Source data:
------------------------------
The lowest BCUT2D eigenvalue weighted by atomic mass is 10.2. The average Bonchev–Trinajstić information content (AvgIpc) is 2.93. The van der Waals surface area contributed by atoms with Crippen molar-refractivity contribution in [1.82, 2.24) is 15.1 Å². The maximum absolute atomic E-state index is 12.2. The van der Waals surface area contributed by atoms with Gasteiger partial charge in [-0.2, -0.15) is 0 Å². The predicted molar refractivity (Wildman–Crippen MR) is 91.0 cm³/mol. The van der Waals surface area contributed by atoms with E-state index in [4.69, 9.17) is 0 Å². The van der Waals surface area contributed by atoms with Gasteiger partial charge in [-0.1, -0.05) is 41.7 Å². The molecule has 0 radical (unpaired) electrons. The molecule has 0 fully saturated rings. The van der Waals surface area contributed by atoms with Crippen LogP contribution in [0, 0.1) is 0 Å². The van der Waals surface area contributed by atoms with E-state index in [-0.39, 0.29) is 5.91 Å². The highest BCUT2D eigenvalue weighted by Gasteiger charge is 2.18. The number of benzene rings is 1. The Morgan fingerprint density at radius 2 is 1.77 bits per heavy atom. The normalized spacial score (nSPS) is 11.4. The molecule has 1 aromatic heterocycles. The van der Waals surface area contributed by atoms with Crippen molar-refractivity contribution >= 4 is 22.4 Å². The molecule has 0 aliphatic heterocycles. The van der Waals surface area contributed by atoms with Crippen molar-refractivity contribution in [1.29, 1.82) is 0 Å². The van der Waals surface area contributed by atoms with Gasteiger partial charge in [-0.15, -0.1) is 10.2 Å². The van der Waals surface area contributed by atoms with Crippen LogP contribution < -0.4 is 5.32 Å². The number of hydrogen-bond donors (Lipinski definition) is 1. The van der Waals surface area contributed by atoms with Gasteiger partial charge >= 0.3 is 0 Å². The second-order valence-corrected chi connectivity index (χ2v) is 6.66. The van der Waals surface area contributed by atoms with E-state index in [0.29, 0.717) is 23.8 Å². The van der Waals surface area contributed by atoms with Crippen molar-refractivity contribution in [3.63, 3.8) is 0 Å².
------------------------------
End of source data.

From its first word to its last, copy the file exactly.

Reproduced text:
The lowest BCUT2D eigenvalue weighted by atomic mass is 10.2. The average Bonchev–Trinajstić information content (AvgIpc) is 2.93. The van der Waals surface area contributed by atoms with Crippen molar-refractivity contribution in [1.82, 2.24) is 15.1 Å². The maximum absolute atomic E-state index is 12.2. The van der Waals surface area contributed by atoms with Gasteiger partial charge in [-0.2, -0.15) is 0 Å². The predicted molar refractivity (Wildman–Crippen MR) is 91.0 cm³/mol. The van der Waals surface area contributed by atoms with E-state index in [4.69, 9.17) is 0 Å². The van der Waals surface area contributed by atoms with Gasteiger partial charge in [-0.1, -0.05) is 41.7 Å². The molecule has 0 radical (unpaired) electrons. The molecule has 0 fully saturated rings. The van der Waals surface area contributed by atoms with Crippen LogP contribution in [0, 0.1) is 0 Å². The van der Waals surface area contributed by atoms with E-state index in [-0.39, 0.29) is 5.91 Å². The highest BCUT2D eigenvalue weighted by Gasteiger charge is 2.18. The number of benzene rings is 1. The Morgan fingerprint density at radius 2 is 1.77 bits per heavy atom. The normalized spacial score (nSPS) is 11.4. The molecule has 1 aromatic heterocycles. The van der Waals surface area contributed by atoms with Crippen molar-refractivity contribution >= 4 is 22.4 Å². The molecule has 0 aliphatic heterocycles. The van der Waals surface area contributed by atoms with Crippen molar-refractivity contribution in [1.29, 1.82) is 0 Å². The van der Waals surface area contributed by atoms with Gasteiger partial charge in [-0.15, -0.1) is 10.2 Å². The van der Waals surface area contributed by atoms with Crippen LogP contribution < -0.4 is 5.32 Å². The number of hydrogen-bond donors (Lipinski definition) is 1. The van der Waals surface area contributed by atoms with Gasteiger partial charge >= 0.3 is 0 Å². The second-order valence-corrected chi connectivity index (χ2v) is 6.66. The van der Waals surface area contributed by atoms with E-state index in [0.29, 0.717) is 23.8 Å². The van der Waals surface area contributed by atoms with Crippen molar-refractivity contribution in [3.63, 3.8) is 0 Å².